Pentecost, current events and more Jehanne

Today, Pentecost Monday, the news in France is all about the loss of the Rio-Paris flight in mid-Atlantic. What happened? A newer aircraft, an experienced captain, and yet hundreds of dead, including several little children and one baby. Let us hope that nothing more sinister than a horrible mishap was at work. I cannot keep my mind off the anguish of those coming to the airport to welcome their loved ones, and finding only shock and grief.

Minutes earlier I had read of the death, at the age of 97, of Milvina Dean, last survivor of the Titanic. Then a nine-week old baby, she had been rescued by being lowered into a lifeboat in a mail sack. Her mother and brother had also survived, while her father drowned in the icy waters of the North Atlantic.
It is not easy to accept the apparent randomness of life and death, of joy and sorrow. I am reminded of the final words of the Ave Maria: ora pro nobis peccatoribus, nunc et in hora mortis nostrae. “Pray for us, poor sinners, now and at the hour of our death.” Words that have struck me as far as I can remember. Rightly so, for the hour of our death may be now, even though we may not know it.
Back to Jehanne. I want to thank those who commented for their support and insights, and bring to your attention a blog entirely devoted to the Maid, her life and times: The Mysteries of Jehanne d’Arc.

And speaking of blogs, Elena Maria Vidal is starting a new one, in addition to her highly respected, and often quoted here, Tea at Trianon: Fountain of Elias, dedicated to Carmelite spirituality. Best wishes, Elena!

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7 Comments to “Pentecost, current events and more Jehanne”

  1. Catherine Delors says:

    Thank you to all! We still cannot make sense of this and will have to wait for answers.

    Thanks also, Richard, for mentioning the name of Prince Pierre-Louis d’Orleans. Most of the victims were Brazilian or French, and he was both. I lost several family members to a plane crash when I was a child, and will never forget how a planned joyful reunion turned into a tragedy in a matter of minutes. God have mercy.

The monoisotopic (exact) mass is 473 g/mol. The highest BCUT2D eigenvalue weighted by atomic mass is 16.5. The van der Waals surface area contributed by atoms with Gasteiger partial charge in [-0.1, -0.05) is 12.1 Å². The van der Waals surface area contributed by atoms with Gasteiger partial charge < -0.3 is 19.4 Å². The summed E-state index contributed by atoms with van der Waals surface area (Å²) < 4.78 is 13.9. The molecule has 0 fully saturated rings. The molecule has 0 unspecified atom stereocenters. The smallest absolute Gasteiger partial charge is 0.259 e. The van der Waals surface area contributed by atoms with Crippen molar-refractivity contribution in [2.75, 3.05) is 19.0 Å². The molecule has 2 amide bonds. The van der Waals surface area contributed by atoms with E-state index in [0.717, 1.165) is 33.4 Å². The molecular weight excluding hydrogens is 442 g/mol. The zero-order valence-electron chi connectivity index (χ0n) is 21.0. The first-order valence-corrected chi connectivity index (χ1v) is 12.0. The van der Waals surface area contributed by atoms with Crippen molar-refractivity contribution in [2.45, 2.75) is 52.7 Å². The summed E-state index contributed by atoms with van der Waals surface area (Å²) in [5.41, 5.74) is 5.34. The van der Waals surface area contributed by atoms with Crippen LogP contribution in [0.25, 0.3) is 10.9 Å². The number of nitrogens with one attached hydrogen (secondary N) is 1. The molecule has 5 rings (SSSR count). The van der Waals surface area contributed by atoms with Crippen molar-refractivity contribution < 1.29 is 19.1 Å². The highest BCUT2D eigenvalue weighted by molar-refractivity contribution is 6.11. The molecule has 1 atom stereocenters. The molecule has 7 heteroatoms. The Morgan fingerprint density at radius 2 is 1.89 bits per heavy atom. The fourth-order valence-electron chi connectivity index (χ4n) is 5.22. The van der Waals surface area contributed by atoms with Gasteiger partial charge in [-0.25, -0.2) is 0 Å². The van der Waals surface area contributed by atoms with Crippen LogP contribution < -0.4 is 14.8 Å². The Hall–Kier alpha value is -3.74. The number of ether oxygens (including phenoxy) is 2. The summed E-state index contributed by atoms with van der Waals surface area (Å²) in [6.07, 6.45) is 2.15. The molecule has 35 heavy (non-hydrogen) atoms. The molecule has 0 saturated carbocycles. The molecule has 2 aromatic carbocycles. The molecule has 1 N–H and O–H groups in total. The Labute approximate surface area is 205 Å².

2. Anabel says:

    Hello Catherine,

    What happened with these people is terrible and i feel very sorry.

    Your blog is excellent.

    Love, Anabel.

  3. Richard says:

    A friend sent this to me this morning concerning Prince Pierre Louis d’Orleans Braganza heir to the throne of Brasil. He was killed when the Air France jet disappeared over the ocean.

    Mort du Prince Pierre Louis d’Orléans Bragance..

    Le prince, âgé de 26 ans seulement, héritier (après ses deux oncles célibataires et son père) du trône du Brésil, se trouvait à bord du vol Air France 447 qui s’est abîmé dans l’Atlantique.

    Having had a crash while in the Marines, the worst possible place to crash is over water in the dead of night. A aircraft in my squadron disappeared over the Atlantic, the plane was never found and only one body (out of 4) was recovered. Combat aircrews are taught to survive if they make it out of a crash, civilians do not. Catastophic events do not usually allow survival.

    I pray for their families.

    Richard.

  4. I am quite shaken by the loss, especially since I just flew across the Pacific. We went through some turbulent weather and I was so frightened. Oh, those poor people. I hope we can find out exactly what happened….

    Thank you for the mention of my new blog, Catherine, and for introducing us to the great new blog about Jehanne la Pucelle. How I love her!

  5. Lauren says:

    Condoléances à ceux qui sont impliqués dans la tragédie d’Air France.

  6. Felio Vasa says:

    I agree with you too in how tragic this Air France flight is. So Sad. The Ava Maria words are very apropos.
    Much love Catherine. It’s moments like these to remind us to say “I love you” to the people we care for.

  7. Jackie says:

    The loss of the Rio/Paris flight is truly awful. For the past couple of years our security company has looked after AirFrance crews in Africa. We got to know many of them. Even so distant a connection as this makes the tragedy too awful for words.

    Thank you, Catherine, for your link to Jehanne. Much appreciated as always.

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